A future beyond kiosk work

19 Nov 2015
Beatrice, centre, with her guardian and one of her brothers inside the tailoring shop that serves as the family’s source of livelihood. Photo: LWF Kenya-Djibouti (Kakuma Office)

Beatrice, centre, with her guardian and one of her brothers inside the tailoring shop that serves as the family’s source of livelihood. Photo: LWF Kenya-Djibouti (Kakuma Office)

LWF Kenya helps child workers return to school

(LWI) – Beatrice Emuria, a Kenyan girl from a community near Kakuma refugee camp, started providing for her family before she was ten years old.

The family’s misfortune began when she lost her father, the family’s sole breadwinner. Beatrice was only two years old. Her mother was unable to get a job and provide for the family. “We didn’t have enough clothes to wear and would often go to bed hungry,” says Beatrice. “We were so thin and weak.” The family had no property and lived from hand to mouth, barely managing to survive.

By 2010, Beatrice was deemed old enough to contribute to the family income. She joined other children from the villages near their homestead and went straight into Kakuma refugee camp in search of work. “I was among the younger ones. I didn’t even know what kind of work I could do but I was driven by the desire to have something to eat every day… anything,” she says.

Children do not bargain or complain

She got a job in one of the many food kiosks in the camp. All day long, she would fetch water and wash dishes together with other children. “I didn’t like the job because it made me skip classes but I continued doing it because that was the only way I was able to obtain food for myself and take some home to my mum and younger brothers,” she says. “My performance in school suddenly dropped and I even lost interest in school.”

Kiosk owners and other business people in the refugee camp prefer to engage children as workers because “children cannot bargain for better pay, children cannot complain about poor working conditions and children don’t steal from the employer,” Beatrice explains. She remembers how, while they were working, they would encourage one another and share their aspirations and future plans.

According to George Thotho, LWF’s Senior Child Protection Officer, as many as 3000 children from the host community were engaged in child labor and other forms of child abuse within the refugee camp, Kakuma town and some of the adjacent villages. “The situation was so bad. You could see very young boys and girls working as porters in the market, others sweeping in shops and even washing cars. We sat down with the community to design a program to try and address the situation,” Thotho says.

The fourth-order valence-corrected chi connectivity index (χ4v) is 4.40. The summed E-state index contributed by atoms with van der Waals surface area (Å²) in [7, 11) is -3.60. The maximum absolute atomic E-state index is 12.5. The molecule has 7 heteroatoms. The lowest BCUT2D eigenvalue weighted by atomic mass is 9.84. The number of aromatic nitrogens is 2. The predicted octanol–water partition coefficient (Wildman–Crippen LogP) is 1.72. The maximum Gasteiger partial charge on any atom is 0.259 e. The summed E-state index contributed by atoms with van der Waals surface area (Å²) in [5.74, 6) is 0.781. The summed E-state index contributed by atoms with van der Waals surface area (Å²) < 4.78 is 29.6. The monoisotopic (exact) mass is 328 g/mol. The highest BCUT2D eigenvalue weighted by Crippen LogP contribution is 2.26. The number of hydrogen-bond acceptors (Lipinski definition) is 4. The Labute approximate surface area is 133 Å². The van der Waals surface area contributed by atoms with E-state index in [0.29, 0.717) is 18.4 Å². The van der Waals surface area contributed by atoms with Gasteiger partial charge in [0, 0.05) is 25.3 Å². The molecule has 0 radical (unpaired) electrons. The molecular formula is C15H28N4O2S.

Back to school

Beatrice’s story, however, has a happy ending. In June 2013, LWF started a project aimed at withdrawing children from child labor. It was funded by Terre des Hommes and the Evangelical Lutheran Church in America. Beatrice was among the children to be included. Withdrawing her from the work at the kiosk and setting up a better living situation took concerted efforts by LWF, the District Children’s Officer, community child protection structures, local chiefs and the police.

Beatrice has been adopted by her sister-in-law together with her two brothers. She rejoined school and is now attending sixth grade at Lopwarin Primary School, Kakuma Division. Her teachers say her academic performance is impressive.

To ensure Beatrice does not return to work, LWF also supported her new guardian with training on business management and start-up capital for a small business. Her guardian is currently operating a successful tailoring enterprise which allows her to meet all the family’s needs. “It’s important for the family to be self-reliant so as to deter the children from returning to child labor,” Thotho says. So far the program has managed to rescue 600 children from child labor. They have been enrolled in school and provided with uniforms and other scholastic materials.

Having experienced the harsh reality of child labor, Beatrice is grateful for the opportunity to go back to school. “There are still very many children working in the camp and in town. When I grow up, I want to be a teacher so that I too can help change the lives of other children,” she says.  


Contribution by Fred Otieno, LWF Kenya-Djibouti